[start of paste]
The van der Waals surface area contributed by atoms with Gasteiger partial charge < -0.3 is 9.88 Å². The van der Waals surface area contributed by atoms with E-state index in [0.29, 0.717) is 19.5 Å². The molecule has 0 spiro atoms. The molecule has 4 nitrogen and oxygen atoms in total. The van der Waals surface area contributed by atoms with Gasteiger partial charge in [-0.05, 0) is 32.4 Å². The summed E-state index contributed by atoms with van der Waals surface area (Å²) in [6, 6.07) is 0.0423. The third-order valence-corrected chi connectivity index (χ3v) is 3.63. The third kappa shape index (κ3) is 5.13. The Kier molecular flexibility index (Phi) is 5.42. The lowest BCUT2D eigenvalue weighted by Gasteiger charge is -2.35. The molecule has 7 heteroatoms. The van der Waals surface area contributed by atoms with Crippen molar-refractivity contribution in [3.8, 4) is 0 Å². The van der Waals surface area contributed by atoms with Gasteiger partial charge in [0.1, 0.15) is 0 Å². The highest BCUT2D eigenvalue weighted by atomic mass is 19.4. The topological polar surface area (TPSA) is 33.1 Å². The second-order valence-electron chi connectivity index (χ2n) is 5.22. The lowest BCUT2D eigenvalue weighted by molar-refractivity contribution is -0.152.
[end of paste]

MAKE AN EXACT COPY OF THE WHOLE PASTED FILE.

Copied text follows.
The van der Waals surface area contributed by atoms with Gasteiger partial charge < -0.3 is 9.88 Å². The van der Waals surface area contributed by atoms with E-state index in [0.29, 0.717) is 19.5 Å². The molecule has 0 spiro atoms. The molecule has 4 nitrogen and oxygen atoms in total. The van der Waals surface area contributed by atoms with Gasteiger partial charge in [-0.05, 0) is 32.4 Å². The summed E-state index contributed by atoms with van der Waals surface area (Å²) in [6, 6.07) is 0.0423. The third-order valence-corrected chi connectivity index (χ3v) is 3.63. The third kappa shape index (κ3) is 5.13. The Kier molecular flexibility index (Phi) is 5.42. The lowest BCUT2D eigenvalue weighted by Gasteiger charge is -2.35. The molecule has 7 heteroatoms. The van der Waals surface area contributed by atoms with Crippen molar-refractivity contribution in [3.8, 4) is 0 Å². The van der Waals surface area contributed by atoms with Gasteiger partial charge in [0.1, 0.15) is 0 Å². The highest BCUT2D eigenvalue weighted by atomic mass is 19.4. The topological polar surface area (TPSA) is 33.1 Å². The second-order valence-electron chi connectivity index (χ2n) is 5.22. The lowest BCUT2D eigenvalue weighted by molar-refractivity contribution is -0.152.